Three weeks ago, I tattooed my hand. It’s just a little one, a heart on my finger, but my friend tweeted a photo of it joking that I was “going through a freefall” and hashtagging it “#AmandaBynes.” I was tickled.
Everyone loves a good celebrity trainwreck. It gives us a jester to poke fun at. It makes us feel better about not being rich and famous. It gives Jay Leno something to joke about. It takes our minds off our impending mortality. It’s basically a win-win for everyone—except, of course, the wreck.
Because unfortunately, when a celeb is going off the rails, drugs and alcohol are usually not far away. In our rush to acquire Twitter followers or pop out some funny content, we forget that when we make fun of people like Charlie Sheen or Lindsay Lohan, we’re laughing at addicts.
And so intertwines the recent tale of former Nickelodeon child star Amanda Bynes, who yesterday stirred up controversy by tweeting nearly nude bathroom selfies. The photoshoot prompted the Internet to trash her, judge her body, judge her choices, and call her all sorts of “hilarious” names and make all sort of “hilarious” jokes. It prompted former Kardashian publicist Jonathan Jaxson (really?) to tweet with faux-concern: “I just spoke to @AmandaBynes and she is soooo messed up on drugs and please @NY_POLICE find her and help her! I don’t know her address! @TMZ.”
Actress Jenny McCarthy, for some unknown reason, also chimed in worrying about Bynes’s health.
Screenshot via Oh No They Didn’t
Supposedly the cops dropped in on her. Bynes denies that. She tweeted back at McCarthy today, lashing out at her for getting involved and calling her “ugly,” a favorite insult of hers. This afternoon, she apologized after McCarthy apologized to her. (Erratic behavior toward someone who “cares”? Classic symptom of addiction.)
My father is a recovering alcoholic and I’ve attended my fair share of AA and Al-Anon meetings. And look, I get it. It’s easy to make fun of someone who has money and who clearly seems like she doesn’t want help. Addiction and mental health are especially not looked at as “serious” or “medical” (when they are both of those things) because both are unfairly seen as self-inflicted and because the person’s behavior becomes a spectacle. We can’t look away from Amanda Bynes right now. Whether she’s getting naked in a spin class or propositioning Drake, we can’t wait for what she does next because it’s so amusing. A celebrity addict, with billions of dollars and terrible grammar, isn’t going to garner much sympathy.
It’s not amusing, though. It’s sad. The only thing making fun of an addict does is enable his or her addiction. Bynes may be on drugs, but along with everything else, her addiction is attention. And now these sick stars have constant access to their fans and “enablers” via social media, which only exacerbates the cycle of addict-mocking.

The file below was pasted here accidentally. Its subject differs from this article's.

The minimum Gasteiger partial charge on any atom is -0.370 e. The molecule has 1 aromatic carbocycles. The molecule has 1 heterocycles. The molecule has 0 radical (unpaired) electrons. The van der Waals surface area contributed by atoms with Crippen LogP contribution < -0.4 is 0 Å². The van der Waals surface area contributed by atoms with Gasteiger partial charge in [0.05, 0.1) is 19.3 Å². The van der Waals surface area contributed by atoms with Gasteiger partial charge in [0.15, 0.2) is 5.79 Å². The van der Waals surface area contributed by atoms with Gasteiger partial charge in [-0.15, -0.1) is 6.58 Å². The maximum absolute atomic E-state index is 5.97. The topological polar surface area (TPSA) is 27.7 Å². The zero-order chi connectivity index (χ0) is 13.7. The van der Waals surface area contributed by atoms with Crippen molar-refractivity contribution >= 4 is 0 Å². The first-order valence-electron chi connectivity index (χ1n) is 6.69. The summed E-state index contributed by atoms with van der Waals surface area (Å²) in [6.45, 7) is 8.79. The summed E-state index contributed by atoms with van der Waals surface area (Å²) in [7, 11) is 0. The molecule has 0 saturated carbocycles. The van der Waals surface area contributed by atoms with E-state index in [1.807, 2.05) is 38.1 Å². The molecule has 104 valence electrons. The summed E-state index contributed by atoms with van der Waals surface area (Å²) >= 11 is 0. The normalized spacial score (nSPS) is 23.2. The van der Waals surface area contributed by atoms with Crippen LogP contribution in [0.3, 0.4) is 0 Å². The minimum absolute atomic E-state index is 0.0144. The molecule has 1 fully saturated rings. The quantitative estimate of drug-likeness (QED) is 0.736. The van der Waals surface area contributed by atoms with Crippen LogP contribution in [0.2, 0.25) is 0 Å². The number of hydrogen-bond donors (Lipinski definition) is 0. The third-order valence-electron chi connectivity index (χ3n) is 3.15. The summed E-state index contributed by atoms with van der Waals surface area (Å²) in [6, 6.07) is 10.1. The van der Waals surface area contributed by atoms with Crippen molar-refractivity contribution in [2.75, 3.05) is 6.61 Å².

In Bynes’s case, it’s also important not to speculate or to throw around the word “crazy.” In this recent In Touch interview, Bynes denies having a mental illness (perhaps she’s worried about the stigma surrounding the label). But the interview also says she stays up all night and tweets around the clock and her statements are all over the place. It’s easy to speculate about her condition, and Bynes wants us to: If we make jokes, she doesn’t have to admit there might be a real problem.
Is it performance art? Is it a shrewd media strategy? Were any of us talking about Amanda Bynes before she started acting out? If she’s not on drugs or mentally ill, it’s wildly irresponsible to throw those accusations around like any of us are psychiatrists. And making light of this is flat-out, old-school, AA- and NA-defined enabling.
One of the biggest problems an addict faces is being surrounded by enablers, people who feed into and those who defend the bad behavior. With someone like my dad, it’s really only family and friends, a small core group, that allowed him to carry on like he did for so long. With a celebrity? The enablers are in the millions. Everyone who tweets at a coked-out actress that she looks stunning or that she should ignore the haters, is telling them to continue treating themselves this way, to keep going down this path, and that what they’re doing is working.
But addiction and mental illness is only funny until it really, really isn’t. People were super-on-board with a good Amy Winehouse jab until she passed away from a drug overdose. Anna Nicole Smith was vapid-reality-TV gold until she died, leaving a young daughter behind. Brittany Murphy was mocked for being too thin by the tabloids and then she, too, died from drugs.
These are not dancing circus bears for our entertainment—these are struggling, sick human beings. When are we going to learn that derision and sneering laughter are not the ways to handle addiction, especially in the public eye?
Images via Amanda Bynes/Twitter